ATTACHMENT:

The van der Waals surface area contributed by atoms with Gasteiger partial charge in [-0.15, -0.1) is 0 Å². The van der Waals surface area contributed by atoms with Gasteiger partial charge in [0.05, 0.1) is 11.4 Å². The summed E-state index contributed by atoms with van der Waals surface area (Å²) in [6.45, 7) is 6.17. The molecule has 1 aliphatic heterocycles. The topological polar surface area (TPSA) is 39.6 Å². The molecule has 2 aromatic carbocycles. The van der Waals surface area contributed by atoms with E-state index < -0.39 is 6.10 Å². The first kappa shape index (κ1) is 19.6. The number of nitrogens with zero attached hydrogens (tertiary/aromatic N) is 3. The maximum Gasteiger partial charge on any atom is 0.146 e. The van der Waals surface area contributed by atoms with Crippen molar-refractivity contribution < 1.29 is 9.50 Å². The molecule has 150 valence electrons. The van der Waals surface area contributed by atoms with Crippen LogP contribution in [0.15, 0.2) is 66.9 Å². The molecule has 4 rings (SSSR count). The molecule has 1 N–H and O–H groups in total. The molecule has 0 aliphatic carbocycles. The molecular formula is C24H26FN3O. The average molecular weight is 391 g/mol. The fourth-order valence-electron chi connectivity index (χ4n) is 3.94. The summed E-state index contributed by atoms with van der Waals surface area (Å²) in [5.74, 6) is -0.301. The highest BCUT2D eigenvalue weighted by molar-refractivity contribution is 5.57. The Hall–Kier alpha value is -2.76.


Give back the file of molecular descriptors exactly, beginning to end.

The van der Waals surface area contributed by atoms with Gasteiger partial charge in [-0.15, -0.1) is 0 Å². The van der Waals surface area contributed by atoms with Gasteiger partial charge in [0.05, 0.1) is 11.4 Å². The summed E-state index contributed by atoms with van der Waals surface area (Å²) in [6.45, 7) is 6.17. The molecule has 1 aliphatic heterocycles. The topological polar surface area (TPSA) is 39.6 Å². The molecule has 2 aromatic carbocycles. The van der Waals surface area contributed by atoms with E-state index < -0.39 is 6.10 Å². The first kappa shape index (κ1) is 19.6. The number of nitrogens with zero attached hydrogens (tertiary/aromatic N) is 3. The maximum Gasteiger partial charge on any atom is 0.146 e. The van der Waals surface area contributed by atoms with Crippen molar-refractivity contribution < 1.29 is 9.50 Å². The molecule has 150 valence electrons. The van der Waals surface area contributed by atoms with Crippen LogP contribution in [0.15, 0.2) is 66.9 Å². The molecule has 4 rings (SSSR count). The molecule has 1 N–H and O–H groups in total. The molecule has 0 aliphatic carbocycles. The molecular formula is C24H26FN3O. The average molecular weight is 391 g/mol. The fourth-order valence-electron chi connectivity index (χ4n) is 3.94. The summed E-state index contributed by atoms with van der Waals surface area (Å²) in [5.74, 6) is -0.301. The highest BCUT2D eigenvalue weighted by molar-refractivity contribution is 5.57. The Hall–Kier alpha value is -2.76.